Will Winning Copa America Change Lionel Messi's Legacy?

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Pedro Vilela / Stringer

The Lionel Messi and Cristiano Ronaldo debate can be tiresome to many with the constant back and forth discussions about which superstar is the greatest to ever play football, but the conversation is at least intriguing.

We’ve witnessed other greats grace the pitch throughout history like Pele and Diego Maradona, but what Messi and Ronaldo continue to do is astounding because they’ve been doing it simultaneously for over a decade-and-a-half.

Both players have accolades that would take a very long time to list out at the club level, but one of the deciding factors for many when it comes down to which player is better relies on international success.

Up until 2016 when Ronaldo and Portugal hoisted the European Championship trophy, the Juventus star hadn’t broken through on the international stage. During his debut year with Portugal in 2004, Ronaldo and Co. reached the Euros final, but fell to Greece in the title match.

Messi’s international escapades have been quite similar, however, Argentina is yet to win a major trophy under Messi’s watch despite reaching several finals throughout his storied career.

Trips to the Copa America finals in 2007, 2015 and 2016 resulted in losses for Argentina, while the South American side suffered a heartbreaking outcome in the 2014 World Cup final when Messi and Co. fell to Germany in extra time.

Fans, pundits and even players have very different definitions of how success should be measured, but collectively it’s common that people will say it’s a combination of club and international honors.

Messi and Argentina find themselves in yet another Copa America final in 2021, with a significant match against Brazil looming on Saturday.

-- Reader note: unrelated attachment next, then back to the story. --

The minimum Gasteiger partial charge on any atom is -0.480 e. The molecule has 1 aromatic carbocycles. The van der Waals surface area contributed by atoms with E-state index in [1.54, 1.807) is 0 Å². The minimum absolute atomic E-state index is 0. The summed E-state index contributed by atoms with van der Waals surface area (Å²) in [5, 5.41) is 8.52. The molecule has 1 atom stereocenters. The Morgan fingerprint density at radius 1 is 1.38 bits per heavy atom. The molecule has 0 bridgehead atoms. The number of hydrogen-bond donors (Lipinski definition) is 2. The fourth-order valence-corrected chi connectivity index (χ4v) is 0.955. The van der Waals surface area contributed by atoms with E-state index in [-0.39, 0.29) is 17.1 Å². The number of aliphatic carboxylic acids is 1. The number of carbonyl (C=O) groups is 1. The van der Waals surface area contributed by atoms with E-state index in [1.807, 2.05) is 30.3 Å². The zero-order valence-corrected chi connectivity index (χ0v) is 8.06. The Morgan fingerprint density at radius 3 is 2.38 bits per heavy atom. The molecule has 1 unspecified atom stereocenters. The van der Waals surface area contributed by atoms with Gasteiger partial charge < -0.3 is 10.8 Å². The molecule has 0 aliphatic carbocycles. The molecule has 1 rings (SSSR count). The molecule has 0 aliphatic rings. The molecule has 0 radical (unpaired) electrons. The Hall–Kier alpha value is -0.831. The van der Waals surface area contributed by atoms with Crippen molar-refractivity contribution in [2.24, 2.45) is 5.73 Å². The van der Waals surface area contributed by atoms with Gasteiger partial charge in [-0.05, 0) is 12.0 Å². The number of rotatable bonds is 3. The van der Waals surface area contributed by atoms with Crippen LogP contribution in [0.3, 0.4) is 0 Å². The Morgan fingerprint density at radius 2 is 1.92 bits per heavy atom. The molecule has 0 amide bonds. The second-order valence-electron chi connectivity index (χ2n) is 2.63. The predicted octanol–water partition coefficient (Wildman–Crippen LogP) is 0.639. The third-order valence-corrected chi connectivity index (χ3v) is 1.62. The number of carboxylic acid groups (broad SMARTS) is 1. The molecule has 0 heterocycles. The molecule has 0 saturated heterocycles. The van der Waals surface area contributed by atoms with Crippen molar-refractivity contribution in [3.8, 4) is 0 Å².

Throughout this tournament, Messi has etched himself into exclusive company as the only player in the competition’s history to account for every goal at a single Copa America tournament. He scored four goals and assisted on five more, putting Argentina in prime position to win their first title in the competition since 1993.

Messi’s individual brilliance at this tournament should be more than enough to silence the doubters, but for many that won’t change until he captures a trophy for Argentina.

Maradona was able to do it for his country, albeit with one of the most controversial moments in football history aiding him and his Argentina team in 1986. Ronaldo was able to do it at the Euros with Portugal. Pele won multiple World Cups with a Brazil team widely regarded as one of the best of all time.

The simple fact is that expectations for the greatest players will always be higher, but a win on Saturday would certainly make the case that Messi has finally done enough internationally to silence those that cannot fathom him being on the same playing field as Ronaldo.

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